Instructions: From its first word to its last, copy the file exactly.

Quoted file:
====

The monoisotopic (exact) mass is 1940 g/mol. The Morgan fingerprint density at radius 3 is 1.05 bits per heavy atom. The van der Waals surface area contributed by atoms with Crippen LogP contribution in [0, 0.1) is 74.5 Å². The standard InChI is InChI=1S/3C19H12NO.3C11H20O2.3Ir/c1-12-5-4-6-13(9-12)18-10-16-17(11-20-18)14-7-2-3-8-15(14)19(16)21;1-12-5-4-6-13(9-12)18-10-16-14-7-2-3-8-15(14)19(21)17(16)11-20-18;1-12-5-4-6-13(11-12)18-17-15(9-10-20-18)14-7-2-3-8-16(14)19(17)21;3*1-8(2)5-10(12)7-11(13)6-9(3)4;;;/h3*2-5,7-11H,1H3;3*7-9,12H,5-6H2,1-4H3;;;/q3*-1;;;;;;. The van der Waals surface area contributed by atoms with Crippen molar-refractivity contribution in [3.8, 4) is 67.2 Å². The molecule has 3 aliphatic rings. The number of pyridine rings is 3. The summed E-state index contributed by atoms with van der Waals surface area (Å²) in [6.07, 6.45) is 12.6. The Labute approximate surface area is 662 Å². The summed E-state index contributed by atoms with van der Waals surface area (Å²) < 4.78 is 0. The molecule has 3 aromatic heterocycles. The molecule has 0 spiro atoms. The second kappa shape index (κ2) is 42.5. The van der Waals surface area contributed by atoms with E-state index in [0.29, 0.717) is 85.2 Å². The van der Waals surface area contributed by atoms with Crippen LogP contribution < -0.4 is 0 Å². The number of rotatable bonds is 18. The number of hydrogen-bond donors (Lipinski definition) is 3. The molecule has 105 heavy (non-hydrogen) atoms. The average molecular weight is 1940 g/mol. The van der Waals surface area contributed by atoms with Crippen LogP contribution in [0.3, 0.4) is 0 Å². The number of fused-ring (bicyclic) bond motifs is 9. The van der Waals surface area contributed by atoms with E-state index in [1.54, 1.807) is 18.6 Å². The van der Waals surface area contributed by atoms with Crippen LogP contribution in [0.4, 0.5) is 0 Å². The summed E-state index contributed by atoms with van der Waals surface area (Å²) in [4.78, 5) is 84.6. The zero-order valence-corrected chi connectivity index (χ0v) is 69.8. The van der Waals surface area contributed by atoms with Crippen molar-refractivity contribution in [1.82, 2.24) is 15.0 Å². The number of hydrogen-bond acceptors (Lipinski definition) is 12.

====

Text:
The monoisotopic (exact) mass is 1940 g/mol. The Morgan fingerprint density at radius 3 is 1.05 bits per heavy atom. The van der Waals surface area contributed by atoms with Crippen LogP contribution in [0, 0.1) is 74.5 Å². The standard InChI is InChI=1S/3C19H12NO.3C11H20O2.3Ir/c1-12-5-4-6-13(9-12)18-10-16-17(11-20-18)14-7-2-3-8-15(14)19(16)21;1-12-5-4-6-13(9-12)18-10-16-14-7-2-3-8-15(14)19(21)17(16)11-20-18;1-12-5-4-6-13(11-12)18-17-15(9-10-20-18)14-7-2-3-8-16(14)19(17)21;3*1-8(2)5-10(12)7-11(13)6-9(3)4;;;/h3*2-5,7-11H,1H3;3*7-9,12H,5-6H2,1-4H3;;;/q3*-1;;;;;;. The van der Waals surface area contributed by atoms with Crippen molar-refractivity contribution in [3.8, 4) is 67.2 Å². The molecule has 3 aliphatic rings. The number of pyridine rings is 3. The summed E-state index contributed by atoms with van der Waals surface area (Å²) in [6.07, 6.45) is 12.6. The Labute approximate surface area is 662 Å². The summed E-state index contributed by atoms with van der Waals surface area (Å²) < 4.78 is 0. The molecule has 3 aromatic heterocycles. The molecule has 0 spiro atoms. The second kappa shape index (κ2) is 42.5. The van der Waals surface area contributed by atoms with E-state index in [0.29, 0.717) is 85.2 Å². The van der Waals surface area contributed by atoms with Crippen LogP contribution < -0.4 is 0 Å². The number of rotatable bonds is 18. The number of hydrogen-bond donors (Lipinski definition) is 3. The molecule has 105 heavy (non-hydrogen) atoms. The average molecular weight is 1940 g/mol. The van der Waals surface area contributed by atoms with Crippen LogP contribution in [0.3, 0.4) is 0 Å². The number of fused-ring (bicyclic) bond motifs is 9. The van der Waals surface area contributed by atoms with E-state index in [1.54, 1.807) is 18.6 Å². The van der Waals surface area contributed by atoms with Crippen LogP contribution in [0.4, 0.5) is 0 Å². The summed E-state index contributed by atoms with van der Waals surface area (Å²) in [4.78, 5) is 84.6. The zero-order valence-corrected chi connectivity index (χ0v) is 69.8. The van der Waals surface area contributed by atoms with Crippen molar-refractivity contribution in [1.82, 2.24) is 15.0 Å². The number of hydrogen-bond acceptors (Lipinski definition) is 12.